Fourth in a series on Kaiser Permanente’s 70th anniversary
Innovation has been a part of Kaiser Permanente’s culture from the beginning. While many people think of a new technology or exotic surgical device when they hear the term “medical innovation,” Kaiser Permanente’s view is much broader.
From its very beginnings, Kaiser Permanente proposed a radical — and innovative — shift in the delivery of health care.
When Henry J. Kaiser and Sidney Garfield, MD., were taking care of the almost 200,000 workers on the Home Front during World War II, few of them had ever experienced routine medical care. People feared the expense of seeing a doctor, and delayed seeing caregivers, thus guaranteeing a more difficult treatment and a less positive result. But because the prepaid Permanente Health Plan was affordable and run under the same system that was already handling their industrial care, it changed how people accepted early treatment. Dr. Garfield himself was amazed by this phenomenon during his “dress rehearsal” of medical care for worker families at Grand Coulee Dam in 1938:
One of the most impressive lessons we learned was, prior to the family plan, you would go walking through our hospital and you would see quite a few very sick women and children — ruptured appendices, bad pneumonias and so forth, even diphtheria cases. Once the plan was in operation for a while, that changed. You no longer saw ruptured appendices, we saw early [inflamed but not ruptured] appendices. Never saw bad pneumonias, we would treat them early. And diphtheria entirely disappeared. In other words, people, once the barrier of cost was removed, were coming to us earlier and we could treat them earlier and keep them from getting complications and, I'm sure, keeping them from dying.[i]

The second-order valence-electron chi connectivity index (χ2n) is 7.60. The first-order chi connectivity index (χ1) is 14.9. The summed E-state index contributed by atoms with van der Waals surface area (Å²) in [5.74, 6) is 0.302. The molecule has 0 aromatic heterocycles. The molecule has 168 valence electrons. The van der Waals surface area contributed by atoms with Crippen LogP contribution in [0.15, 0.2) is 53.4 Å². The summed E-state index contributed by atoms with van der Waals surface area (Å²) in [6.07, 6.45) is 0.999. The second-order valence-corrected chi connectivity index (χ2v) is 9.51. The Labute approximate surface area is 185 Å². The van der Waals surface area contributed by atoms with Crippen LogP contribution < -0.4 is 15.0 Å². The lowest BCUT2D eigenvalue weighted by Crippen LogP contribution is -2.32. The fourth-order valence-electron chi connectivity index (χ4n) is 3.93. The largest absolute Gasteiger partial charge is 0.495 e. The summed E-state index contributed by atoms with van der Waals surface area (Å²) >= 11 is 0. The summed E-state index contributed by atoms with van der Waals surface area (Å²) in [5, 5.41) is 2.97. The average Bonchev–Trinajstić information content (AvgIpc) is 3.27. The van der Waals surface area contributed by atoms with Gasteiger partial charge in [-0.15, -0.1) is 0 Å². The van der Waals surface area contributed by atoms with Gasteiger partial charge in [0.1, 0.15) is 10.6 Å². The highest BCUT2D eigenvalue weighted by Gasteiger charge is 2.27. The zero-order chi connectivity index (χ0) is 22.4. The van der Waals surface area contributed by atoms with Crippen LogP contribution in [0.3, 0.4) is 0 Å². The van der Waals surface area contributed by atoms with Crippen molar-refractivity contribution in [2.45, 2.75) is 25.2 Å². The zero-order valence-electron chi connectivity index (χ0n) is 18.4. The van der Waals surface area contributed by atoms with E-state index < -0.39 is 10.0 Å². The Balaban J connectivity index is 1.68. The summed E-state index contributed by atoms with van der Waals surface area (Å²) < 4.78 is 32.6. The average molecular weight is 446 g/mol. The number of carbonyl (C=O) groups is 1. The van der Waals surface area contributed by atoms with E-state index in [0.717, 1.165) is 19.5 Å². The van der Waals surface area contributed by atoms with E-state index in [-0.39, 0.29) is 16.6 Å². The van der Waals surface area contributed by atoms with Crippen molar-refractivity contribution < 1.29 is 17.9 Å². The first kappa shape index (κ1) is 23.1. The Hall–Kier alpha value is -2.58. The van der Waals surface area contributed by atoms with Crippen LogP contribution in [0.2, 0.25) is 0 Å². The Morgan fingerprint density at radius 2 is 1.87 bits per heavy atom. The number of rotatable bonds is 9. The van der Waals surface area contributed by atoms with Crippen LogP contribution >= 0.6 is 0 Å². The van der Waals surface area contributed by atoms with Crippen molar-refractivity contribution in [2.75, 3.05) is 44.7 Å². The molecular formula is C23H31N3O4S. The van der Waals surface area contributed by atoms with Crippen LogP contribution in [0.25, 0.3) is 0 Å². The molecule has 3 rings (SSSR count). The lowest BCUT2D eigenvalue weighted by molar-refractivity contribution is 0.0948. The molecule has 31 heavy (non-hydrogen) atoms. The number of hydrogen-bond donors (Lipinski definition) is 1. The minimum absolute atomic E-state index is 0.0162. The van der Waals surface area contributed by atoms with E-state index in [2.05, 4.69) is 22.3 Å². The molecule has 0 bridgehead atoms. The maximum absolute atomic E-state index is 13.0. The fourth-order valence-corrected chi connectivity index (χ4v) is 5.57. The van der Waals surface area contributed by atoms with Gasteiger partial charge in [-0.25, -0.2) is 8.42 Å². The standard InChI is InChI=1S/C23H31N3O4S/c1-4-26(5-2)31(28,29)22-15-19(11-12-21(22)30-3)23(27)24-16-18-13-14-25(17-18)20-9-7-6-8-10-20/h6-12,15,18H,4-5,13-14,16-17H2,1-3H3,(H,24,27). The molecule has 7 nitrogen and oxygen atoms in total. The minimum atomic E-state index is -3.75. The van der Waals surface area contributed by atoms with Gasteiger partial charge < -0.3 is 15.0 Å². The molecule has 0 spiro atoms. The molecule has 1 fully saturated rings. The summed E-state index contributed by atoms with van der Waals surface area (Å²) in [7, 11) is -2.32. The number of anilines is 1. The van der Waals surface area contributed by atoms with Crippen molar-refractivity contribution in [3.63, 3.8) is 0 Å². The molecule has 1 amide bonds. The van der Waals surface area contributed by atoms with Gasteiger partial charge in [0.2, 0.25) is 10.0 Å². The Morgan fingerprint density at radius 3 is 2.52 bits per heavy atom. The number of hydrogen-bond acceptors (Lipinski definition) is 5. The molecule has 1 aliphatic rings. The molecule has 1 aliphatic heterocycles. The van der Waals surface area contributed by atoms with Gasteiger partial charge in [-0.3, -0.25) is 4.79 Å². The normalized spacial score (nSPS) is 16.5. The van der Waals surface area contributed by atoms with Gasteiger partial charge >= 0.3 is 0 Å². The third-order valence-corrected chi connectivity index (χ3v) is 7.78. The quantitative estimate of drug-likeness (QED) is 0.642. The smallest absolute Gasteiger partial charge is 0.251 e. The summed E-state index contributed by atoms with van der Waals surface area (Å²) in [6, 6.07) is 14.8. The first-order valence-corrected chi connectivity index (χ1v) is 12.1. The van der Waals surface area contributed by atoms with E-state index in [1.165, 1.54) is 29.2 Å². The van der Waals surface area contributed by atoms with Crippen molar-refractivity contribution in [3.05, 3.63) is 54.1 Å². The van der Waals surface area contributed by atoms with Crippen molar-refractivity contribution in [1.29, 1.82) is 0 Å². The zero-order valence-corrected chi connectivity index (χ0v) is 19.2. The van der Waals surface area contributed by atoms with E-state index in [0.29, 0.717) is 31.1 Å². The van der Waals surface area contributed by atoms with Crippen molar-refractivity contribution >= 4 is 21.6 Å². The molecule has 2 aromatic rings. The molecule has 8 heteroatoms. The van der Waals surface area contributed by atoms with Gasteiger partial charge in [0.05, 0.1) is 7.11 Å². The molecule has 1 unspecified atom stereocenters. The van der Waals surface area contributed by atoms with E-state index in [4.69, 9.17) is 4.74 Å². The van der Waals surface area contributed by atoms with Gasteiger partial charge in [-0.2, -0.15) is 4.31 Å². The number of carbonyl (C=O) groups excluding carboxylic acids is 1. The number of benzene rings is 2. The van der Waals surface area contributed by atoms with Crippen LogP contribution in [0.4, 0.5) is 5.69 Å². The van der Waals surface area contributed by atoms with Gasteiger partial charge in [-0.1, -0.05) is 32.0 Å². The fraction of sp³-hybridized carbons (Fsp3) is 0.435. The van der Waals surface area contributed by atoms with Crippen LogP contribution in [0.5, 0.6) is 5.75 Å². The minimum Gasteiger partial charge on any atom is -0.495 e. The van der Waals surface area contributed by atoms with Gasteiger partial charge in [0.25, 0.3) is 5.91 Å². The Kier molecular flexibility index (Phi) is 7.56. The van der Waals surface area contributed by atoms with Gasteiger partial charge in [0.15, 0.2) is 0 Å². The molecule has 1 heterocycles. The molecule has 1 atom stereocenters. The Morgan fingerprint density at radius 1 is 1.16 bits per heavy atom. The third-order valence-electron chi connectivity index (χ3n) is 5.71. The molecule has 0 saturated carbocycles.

Later, in the World War II shipyards, Dr. Garfield experienced the same conditions but on a much larger scale. He reflected on the challenges of treating the rookie workers:
Some of them were in such bad condition we jokingly would refer to our shipyard workers as a walking pathological museum. But in spite of all of that fact, they really built ships and built 'em fast. And not only that, but our plan was able to succeed and work and be sustaining with that tremendous load of all those sick people to take care of. It was a tremendous demonstration of the merits of our health plan and of its value of its economics.[ii]
Other preventive features of the shipyard health care plan included a rigorous process for assigning workers to suitable job classifications, training for the women in the industrial workforce, and extended child care services. And during the war, some of the more conventional medical innovation took place as well — such as Morris Collen, MD’s groundbreaking work on using penicillin to treat pneumonia cases.
– Henry J. Kaiser
"Problems are only opportunities in work clothes.”
Fast forward to the present, and Kaiser Permanente is continuing to promote preventive health services while also conducting high-quality, innovative research. Kaiser Permanente is coordinating a national health initiative to improve colon cancer screening rates to 80 percent by 2018, with a special emphasis on screening minorities and those without health insurance. And when a screening does detect cancer, a progressive Oncology Clinical Trials program selects promising new medications and techniques for members to consider, even before they are FDA approved and commercially available.
In Portland, Ore., Kaiser Permanente led a study showing that mailing test kits to patient homes improved colon cancer screening rates by 40 percent in underserved communities. Sometimes basic delivery systems — like the U.S. mail — can deliver innovative health care solutions.
As Henry Kaiser noted, not all medical innovations need to come forward as bright, shiny objects. Some of the most important ones appear in simple work clothes.
[i] “Sidney R. Garfield in First Person: An Oral History,” by Lewis E. Weeks, Hospital Administration Oral History Collection, 1986.
[ii] Dr. Sidney Garfield interview by Dan Scannell, 9/1978.